Café Brun // gosh, I have no idea how to even begin describing Café Brun other than to say it’s such a great bar! We discovered this gem on our first day and didn’t let a day pass without stopping in again, that’s how much we liked it! They have Stella Artois on tap (one of Boyfriend’s faves), the décor is totally quirky, and the atmosphere is fantastic. To help you grasp what level of quirkiness to expect: the entire ceiling was decorated with red & gold baubles – but I suspect they’re a year-round feature rather than a Christmas thing. Pro tip: make sure to get there early if you want to nab a seat, it’s very popular with locals! A must-visit. Address : 45 rue Saint-Remi, 33000 Bordeaux, France
Le CanCan // Boyfriend has a nose for good cocktail bars, and this place is no exception; it’s fantastic! Great space with big cushy leather armchairs, wooden elements, and exposed brick/crumbling plaster. The bartender whipped up a whiskey sour for me and an old fashioned for Boyfriend, giving adequate care and attention to each step of the cocktail-making process. They were beyond delicious – strong and sweet and just right. A must-visit. Address: 7 Rue du Cerf Volant, 33000 Bordeaux, France
La Comtesse // such a cute little cocktail bar! Quirky space, great playlists, and the cocktails come on adorable little mismatching saucers – need I say more? Both times we visited I’m pretty certain we were the only English speakers in the bar, which is such a plus! The service was great and they didn’t mind making cocktails that weren’t specifically listed on the menu. Would recommend. Address: 25 Rue Parlement Saint-Pierre, 33000 Bordeaux, France
bordeaux travel guide: what to see + do
Pont de Pierre // a beautiful old stone bridge lined with very aesthetically pleasing lampposts. The bridge was commissioned by Napoleon Bonaparte, and it is widely believed the 17 arches of the bridge represent the 17 letters of his name. Address: 49 Quai Richelieu, 33000 Bordeaux, France
Porte Cailhau // I initially came across this on Instagram and couldn’t wait to see it with my own two eyes. This beautiful old city gate was once the main entryway into the city, and it looks like it came straight out of a fairytale – imagine walking through that upon arriving in Bordeaux! Mad. Address: Pl. du Palais, 33000 Bordeaux, France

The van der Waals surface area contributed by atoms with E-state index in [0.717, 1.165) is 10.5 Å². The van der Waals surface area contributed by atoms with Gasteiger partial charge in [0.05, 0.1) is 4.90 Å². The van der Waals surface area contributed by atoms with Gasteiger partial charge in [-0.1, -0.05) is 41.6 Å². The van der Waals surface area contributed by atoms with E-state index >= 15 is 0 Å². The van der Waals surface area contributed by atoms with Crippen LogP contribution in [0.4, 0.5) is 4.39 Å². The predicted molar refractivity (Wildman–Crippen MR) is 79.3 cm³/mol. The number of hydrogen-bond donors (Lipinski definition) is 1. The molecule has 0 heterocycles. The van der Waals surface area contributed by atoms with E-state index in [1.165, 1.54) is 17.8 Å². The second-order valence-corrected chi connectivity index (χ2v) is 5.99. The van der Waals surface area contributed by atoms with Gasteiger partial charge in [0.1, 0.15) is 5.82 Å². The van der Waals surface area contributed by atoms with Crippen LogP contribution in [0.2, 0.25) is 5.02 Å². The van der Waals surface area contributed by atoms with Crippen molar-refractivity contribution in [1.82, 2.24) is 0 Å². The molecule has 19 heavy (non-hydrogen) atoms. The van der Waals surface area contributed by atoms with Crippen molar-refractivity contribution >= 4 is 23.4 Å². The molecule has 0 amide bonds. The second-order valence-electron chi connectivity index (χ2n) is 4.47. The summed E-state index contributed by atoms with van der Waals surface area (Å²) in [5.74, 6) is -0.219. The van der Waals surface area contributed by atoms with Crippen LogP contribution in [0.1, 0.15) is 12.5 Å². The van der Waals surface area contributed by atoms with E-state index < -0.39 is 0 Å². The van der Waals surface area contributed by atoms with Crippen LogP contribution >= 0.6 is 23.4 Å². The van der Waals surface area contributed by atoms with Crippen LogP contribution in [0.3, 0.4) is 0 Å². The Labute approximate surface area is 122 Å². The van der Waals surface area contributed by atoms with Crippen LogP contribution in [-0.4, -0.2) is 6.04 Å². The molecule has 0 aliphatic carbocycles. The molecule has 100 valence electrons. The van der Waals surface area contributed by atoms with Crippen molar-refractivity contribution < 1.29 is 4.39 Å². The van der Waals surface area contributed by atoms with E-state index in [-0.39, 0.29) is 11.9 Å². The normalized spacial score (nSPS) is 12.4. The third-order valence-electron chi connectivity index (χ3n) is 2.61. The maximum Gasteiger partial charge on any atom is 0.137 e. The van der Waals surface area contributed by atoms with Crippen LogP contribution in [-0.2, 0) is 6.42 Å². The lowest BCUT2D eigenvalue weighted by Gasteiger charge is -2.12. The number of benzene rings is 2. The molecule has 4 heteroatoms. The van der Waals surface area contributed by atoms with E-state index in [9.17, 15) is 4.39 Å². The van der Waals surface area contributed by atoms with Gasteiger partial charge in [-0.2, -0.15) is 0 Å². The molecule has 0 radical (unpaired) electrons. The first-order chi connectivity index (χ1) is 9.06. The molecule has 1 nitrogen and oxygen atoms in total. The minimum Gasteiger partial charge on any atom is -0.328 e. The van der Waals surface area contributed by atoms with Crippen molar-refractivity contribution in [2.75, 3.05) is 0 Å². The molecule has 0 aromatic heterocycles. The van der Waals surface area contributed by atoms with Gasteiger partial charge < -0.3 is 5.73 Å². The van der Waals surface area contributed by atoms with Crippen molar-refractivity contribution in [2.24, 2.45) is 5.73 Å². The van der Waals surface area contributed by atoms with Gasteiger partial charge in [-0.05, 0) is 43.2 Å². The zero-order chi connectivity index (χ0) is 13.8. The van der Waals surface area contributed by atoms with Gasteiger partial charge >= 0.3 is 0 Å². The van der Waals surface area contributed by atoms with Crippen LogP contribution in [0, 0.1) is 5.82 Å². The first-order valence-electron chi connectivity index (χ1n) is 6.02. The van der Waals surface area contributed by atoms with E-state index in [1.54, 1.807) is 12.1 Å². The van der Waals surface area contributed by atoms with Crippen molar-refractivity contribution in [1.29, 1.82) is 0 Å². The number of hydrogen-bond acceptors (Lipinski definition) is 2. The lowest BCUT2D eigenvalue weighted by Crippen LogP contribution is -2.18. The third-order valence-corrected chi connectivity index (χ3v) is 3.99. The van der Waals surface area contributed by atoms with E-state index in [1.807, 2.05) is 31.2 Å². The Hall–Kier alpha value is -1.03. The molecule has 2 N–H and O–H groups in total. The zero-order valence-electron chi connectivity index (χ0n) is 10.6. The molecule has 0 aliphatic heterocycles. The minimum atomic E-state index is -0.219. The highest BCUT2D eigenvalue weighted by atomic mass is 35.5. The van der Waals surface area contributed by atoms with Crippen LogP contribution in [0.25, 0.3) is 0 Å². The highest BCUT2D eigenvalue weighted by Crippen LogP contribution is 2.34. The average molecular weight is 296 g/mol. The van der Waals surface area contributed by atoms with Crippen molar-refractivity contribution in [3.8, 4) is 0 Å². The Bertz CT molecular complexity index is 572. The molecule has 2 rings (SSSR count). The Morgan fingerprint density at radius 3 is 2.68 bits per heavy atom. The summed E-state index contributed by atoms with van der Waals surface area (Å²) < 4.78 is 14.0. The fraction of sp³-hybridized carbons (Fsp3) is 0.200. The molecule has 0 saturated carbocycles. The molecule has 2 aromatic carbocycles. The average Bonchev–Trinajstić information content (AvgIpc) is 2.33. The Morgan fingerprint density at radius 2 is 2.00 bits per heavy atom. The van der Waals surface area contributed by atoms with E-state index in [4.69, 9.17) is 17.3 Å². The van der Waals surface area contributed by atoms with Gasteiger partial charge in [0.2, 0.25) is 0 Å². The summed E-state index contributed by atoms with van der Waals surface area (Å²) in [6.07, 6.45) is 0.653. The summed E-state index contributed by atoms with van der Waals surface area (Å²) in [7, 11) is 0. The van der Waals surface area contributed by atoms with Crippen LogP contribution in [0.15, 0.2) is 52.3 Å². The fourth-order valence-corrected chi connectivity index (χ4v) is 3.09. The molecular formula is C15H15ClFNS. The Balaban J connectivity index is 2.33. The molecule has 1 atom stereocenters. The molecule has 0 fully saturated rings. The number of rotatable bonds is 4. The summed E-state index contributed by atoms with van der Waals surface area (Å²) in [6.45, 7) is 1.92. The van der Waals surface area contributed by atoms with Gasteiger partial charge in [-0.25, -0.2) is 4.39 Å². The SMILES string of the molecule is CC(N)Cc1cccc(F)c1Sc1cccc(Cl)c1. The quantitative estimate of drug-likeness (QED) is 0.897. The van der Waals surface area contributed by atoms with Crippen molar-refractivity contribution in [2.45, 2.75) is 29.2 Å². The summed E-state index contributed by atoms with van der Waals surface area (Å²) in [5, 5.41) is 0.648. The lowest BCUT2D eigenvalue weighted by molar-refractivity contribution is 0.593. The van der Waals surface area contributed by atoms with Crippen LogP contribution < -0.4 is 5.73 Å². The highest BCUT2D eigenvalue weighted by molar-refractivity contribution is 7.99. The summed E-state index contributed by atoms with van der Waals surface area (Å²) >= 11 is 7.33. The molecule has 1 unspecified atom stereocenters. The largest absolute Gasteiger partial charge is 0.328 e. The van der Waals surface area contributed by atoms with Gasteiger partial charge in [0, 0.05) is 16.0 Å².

Grosse Cloche // another old city gate, this one with a huge bell. Also very cool to see, but doesn’t have the same wow factor as the one above. Address: 45 Rue Saint-James, 33000 Bordeaux, France
Walk along the waterfront // the harbour of Bordeaux, the ‘Port of the Moon’, is listed as a UNESCO World Heritage Site. Basically the whole strip of land either side of the river is covered under this prestigious title, making it the largest urban UNESCO Site in the world!
L’intendant Grands Vins de Bordeaux // this is less of an attraction, and more of a wine shop – but you have to visit! The wines are displayed up the sides of a large spiral staircase, and some of them are bottles you won’t see anywhere else. They have wines dating to 1945, and some that cost over €9k a bottle! If only… Address: 2 All. de Tourny, 33000 Bordeaux, France
Place de la Bourse + Miroir d’Eau // the world’s largest reflecting pool. Our experience here was marred by the fact that the half of the Place de la Bourse building was covered in scaffolding, and the water mirror didn’t actually have any water in it – but we still thought it was pretty. During the summer months, when the water mirror is in full swing, this is probably a must-visit.
Christmas Market // the excuse we used to visit Bordeaux in the first place! A lovely Christmas market: huge, with heaps of wonderful stalls to peruse, and plenty of mulled wine options. Naturally, it was lashing rain while we visited, but it takes a lot to stop me from enjoying mulled wine at a European Christmas market! Address: All. de Tourny, 33000 Bordeaux, France
Wildly, we actually didn’t do any paid attractions in Bordeaux! The paid attractions for us were eating and drinking all the bordelaise food and wine. However, if I were to go back and felt I needed to up my culture intake, these are the two attractions I would consider:
Bassins des Lumieres // the world’s largest digital art gallery, located in a former submarine base.
Cité du Vin // the wine museum. To be honest, the main reason I wasn’t pushed to visit this time around is because it’s so expensive – €21 each!
And there we have it: Eating Our Way Around Bordeaux, France. I put literally everything I know about the French wine capital into this Bordeaux travel guide – I hope you find it helpful! Have you visited Bordeaux? If not, does this post make you want to add it to your list? Let me know your thoughts in the comments below! Saint-Émilion post coming soon!
Vicki & Rob xo